RAMANDEEP KAUR | NT BUZZ
In the past few months we have all faced various forms of quarantine. Thus Sunaparanta- Goa Centre for the Arts (SGCFA) began various online projects such as ‘Surviving SQ’ (an initiative inviting artists to share coping strategies on coping and surviving isolation); and ‘ListenIN’ (a talk show series that uses the virtual space as a tool for social investigation and invites various creative practitioners to discuss issues related to contemporary society). And now, they are all set to launch ‘Creative Cloud: Connecting Art to Life’, a virtual pedagogical programme that invites children to directly access artistic studios and to discover the various processes involved in art and theatre making.
“Our art and theatre programme is directed at nourishing the imagination of young minds. It places children (from five years to 18 years) at the forefront where they become the protagonists of learning and thinking in open-based processes of art and theatre making,” says curator and programme director, Leandre D’Souza.
She adds that their classes are designed to activate the unlimited potential and resource of the human imagination through live, interactive and animated sessions facilitated by experienced faculty from the industry.
Under Creative Cloud, a number of visual art and theatre classes which have always been there at Sunaparanta will now begin online by the first or second week of July.
“At Sunaparanta, we believe that culture influences how we look at and understand things around us. Our Foundation has been dedicated to inculcating this principle of art’s function to shape us, form our values, and encourage new ways to approach and live in this world,” says D’Souza. “By stimulating children creatively, we encourage them to reflect upon the spaces they inhabit, the relations they nurture and to think about the values that stir them and their futures.”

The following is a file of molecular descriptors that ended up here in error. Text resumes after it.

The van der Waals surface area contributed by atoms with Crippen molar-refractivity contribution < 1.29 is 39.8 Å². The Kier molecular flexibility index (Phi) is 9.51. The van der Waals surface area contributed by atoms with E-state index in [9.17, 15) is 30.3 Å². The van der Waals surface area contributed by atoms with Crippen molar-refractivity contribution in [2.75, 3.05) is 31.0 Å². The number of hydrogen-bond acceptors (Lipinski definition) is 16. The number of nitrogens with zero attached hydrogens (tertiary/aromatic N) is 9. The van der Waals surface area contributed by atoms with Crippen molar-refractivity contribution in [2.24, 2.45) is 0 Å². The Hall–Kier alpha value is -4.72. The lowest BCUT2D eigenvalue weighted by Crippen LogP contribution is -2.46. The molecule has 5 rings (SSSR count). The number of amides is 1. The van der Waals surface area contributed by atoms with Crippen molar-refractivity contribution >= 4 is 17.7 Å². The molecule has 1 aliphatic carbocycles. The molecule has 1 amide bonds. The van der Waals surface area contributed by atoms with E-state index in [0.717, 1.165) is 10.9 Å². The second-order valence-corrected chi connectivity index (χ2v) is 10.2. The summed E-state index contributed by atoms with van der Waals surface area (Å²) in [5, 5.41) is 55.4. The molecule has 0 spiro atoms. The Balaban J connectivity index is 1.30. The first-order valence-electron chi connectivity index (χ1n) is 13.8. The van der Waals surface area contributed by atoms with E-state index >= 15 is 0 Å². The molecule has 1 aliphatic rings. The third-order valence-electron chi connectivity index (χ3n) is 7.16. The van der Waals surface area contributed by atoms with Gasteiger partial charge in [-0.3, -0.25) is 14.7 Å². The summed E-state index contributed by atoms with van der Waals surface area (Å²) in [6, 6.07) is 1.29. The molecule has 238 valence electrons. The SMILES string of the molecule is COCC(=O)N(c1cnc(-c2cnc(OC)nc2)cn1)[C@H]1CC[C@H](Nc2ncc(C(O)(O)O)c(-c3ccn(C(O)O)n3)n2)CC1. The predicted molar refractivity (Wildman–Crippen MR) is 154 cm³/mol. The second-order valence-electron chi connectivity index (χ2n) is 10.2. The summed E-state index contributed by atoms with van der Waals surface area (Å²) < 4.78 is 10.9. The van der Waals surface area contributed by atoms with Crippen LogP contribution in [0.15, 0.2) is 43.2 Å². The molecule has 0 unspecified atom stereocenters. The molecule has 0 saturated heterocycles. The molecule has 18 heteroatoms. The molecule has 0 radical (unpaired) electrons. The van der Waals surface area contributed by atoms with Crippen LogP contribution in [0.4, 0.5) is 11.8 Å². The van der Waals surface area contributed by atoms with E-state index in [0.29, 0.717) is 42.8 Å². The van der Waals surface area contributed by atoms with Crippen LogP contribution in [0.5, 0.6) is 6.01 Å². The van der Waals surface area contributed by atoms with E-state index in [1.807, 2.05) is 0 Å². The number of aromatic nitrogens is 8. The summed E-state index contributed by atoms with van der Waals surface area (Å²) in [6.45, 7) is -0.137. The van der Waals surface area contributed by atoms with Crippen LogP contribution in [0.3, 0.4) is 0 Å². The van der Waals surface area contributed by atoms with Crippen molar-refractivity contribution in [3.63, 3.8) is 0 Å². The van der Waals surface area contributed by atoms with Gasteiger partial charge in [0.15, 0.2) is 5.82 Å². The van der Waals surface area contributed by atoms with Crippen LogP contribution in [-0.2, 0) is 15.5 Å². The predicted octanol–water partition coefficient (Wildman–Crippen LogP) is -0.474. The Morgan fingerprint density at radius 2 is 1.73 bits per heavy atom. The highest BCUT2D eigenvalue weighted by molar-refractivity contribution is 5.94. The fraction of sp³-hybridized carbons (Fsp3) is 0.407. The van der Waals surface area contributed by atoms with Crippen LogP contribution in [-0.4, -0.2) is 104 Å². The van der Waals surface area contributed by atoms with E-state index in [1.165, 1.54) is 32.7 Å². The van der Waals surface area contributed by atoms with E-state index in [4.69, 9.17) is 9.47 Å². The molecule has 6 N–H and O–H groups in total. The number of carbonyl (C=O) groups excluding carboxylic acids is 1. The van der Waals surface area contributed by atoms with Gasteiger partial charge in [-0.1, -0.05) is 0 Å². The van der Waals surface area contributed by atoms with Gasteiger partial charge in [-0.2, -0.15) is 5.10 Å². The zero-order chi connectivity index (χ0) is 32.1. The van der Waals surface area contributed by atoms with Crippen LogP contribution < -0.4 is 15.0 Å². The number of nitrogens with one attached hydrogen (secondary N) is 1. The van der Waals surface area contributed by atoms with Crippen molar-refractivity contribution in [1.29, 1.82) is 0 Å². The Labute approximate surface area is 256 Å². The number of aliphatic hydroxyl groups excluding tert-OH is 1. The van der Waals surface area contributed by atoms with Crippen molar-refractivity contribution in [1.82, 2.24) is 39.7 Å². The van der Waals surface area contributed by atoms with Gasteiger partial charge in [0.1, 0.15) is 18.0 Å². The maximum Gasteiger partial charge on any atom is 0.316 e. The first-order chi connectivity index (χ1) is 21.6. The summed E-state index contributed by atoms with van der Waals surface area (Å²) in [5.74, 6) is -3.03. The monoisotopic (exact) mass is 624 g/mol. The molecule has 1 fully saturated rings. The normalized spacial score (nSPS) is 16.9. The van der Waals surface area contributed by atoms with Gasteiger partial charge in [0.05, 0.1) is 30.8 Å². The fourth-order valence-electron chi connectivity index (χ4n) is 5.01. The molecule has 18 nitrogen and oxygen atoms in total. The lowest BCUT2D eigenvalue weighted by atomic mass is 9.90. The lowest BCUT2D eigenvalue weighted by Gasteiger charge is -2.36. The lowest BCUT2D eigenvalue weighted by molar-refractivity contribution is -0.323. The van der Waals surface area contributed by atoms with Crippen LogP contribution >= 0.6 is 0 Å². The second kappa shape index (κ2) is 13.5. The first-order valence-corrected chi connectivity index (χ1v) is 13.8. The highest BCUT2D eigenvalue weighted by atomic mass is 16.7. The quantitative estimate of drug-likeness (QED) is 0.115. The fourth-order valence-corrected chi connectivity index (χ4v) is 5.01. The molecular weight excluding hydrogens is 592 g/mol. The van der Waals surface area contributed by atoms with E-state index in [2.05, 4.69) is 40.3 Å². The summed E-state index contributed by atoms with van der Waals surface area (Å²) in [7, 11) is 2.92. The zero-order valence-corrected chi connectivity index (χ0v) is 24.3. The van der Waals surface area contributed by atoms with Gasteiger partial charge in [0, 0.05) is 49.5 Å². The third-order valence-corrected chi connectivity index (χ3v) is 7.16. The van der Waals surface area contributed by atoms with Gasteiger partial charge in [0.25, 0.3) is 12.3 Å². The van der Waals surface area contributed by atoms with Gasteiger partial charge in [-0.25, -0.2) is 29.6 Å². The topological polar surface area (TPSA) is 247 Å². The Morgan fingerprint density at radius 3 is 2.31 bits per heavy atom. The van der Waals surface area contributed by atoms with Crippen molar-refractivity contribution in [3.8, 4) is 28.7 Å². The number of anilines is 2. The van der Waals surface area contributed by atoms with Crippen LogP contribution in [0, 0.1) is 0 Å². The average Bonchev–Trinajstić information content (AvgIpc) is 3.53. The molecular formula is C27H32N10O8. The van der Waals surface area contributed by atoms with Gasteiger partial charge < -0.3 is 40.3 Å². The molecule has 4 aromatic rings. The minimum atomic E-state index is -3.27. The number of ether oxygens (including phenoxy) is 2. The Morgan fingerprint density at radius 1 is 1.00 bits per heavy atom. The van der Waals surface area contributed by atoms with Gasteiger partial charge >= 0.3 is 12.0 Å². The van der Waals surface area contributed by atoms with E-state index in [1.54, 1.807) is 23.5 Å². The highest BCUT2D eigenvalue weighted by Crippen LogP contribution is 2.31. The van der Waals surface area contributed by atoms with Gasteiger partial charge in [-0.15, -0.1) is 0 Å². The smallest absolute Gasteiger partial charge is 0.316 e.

(These online classes will be conducted via Zoom. Details: 0832-2421311/ email@example.com)
Online classes curriculum
Six elements of theatre: plot, character, thought, diction, music and spectacle
Improvised theatre exercises
Short stories and scripts through multi screens
Warm-ups and cool-downs for complete relaxation of mind and body
Doodling; hand puppetry; craft with nature; miniature painting
Understanding contemporary art; elements of art; zentangle patterns; book mark; trick with photography
STEAM Art Projects: Art and science; developing character and narrative for comic book; optical illusion art; explore mix media
Artist facilitators speak
In this time of social distancing, my theatre partner Keya and I are quite excited to take theatre education and theatre tools to our young adults through the virtual media. We believe the digital world gives us a novel way of approaching theatre in many new and fun ways to stay connected in our most intimate spaces which are actually our dwellings. As most of us will agree, social distancing has in more than one way made us more connected to our immediate space. This has been a space that we stepped out of to discover other spaces. However, in the present scenario, participants can now learn a different facet of theatre – exploring and including their own environments in their learnings and creativity. For this, we aim to bring exciting stories, reading of scripts, and actually do short plays and improvisations through multi screens. We imagine the young participants making use of their familiar spaces and objects to transform them into stories and including them in their scripts.”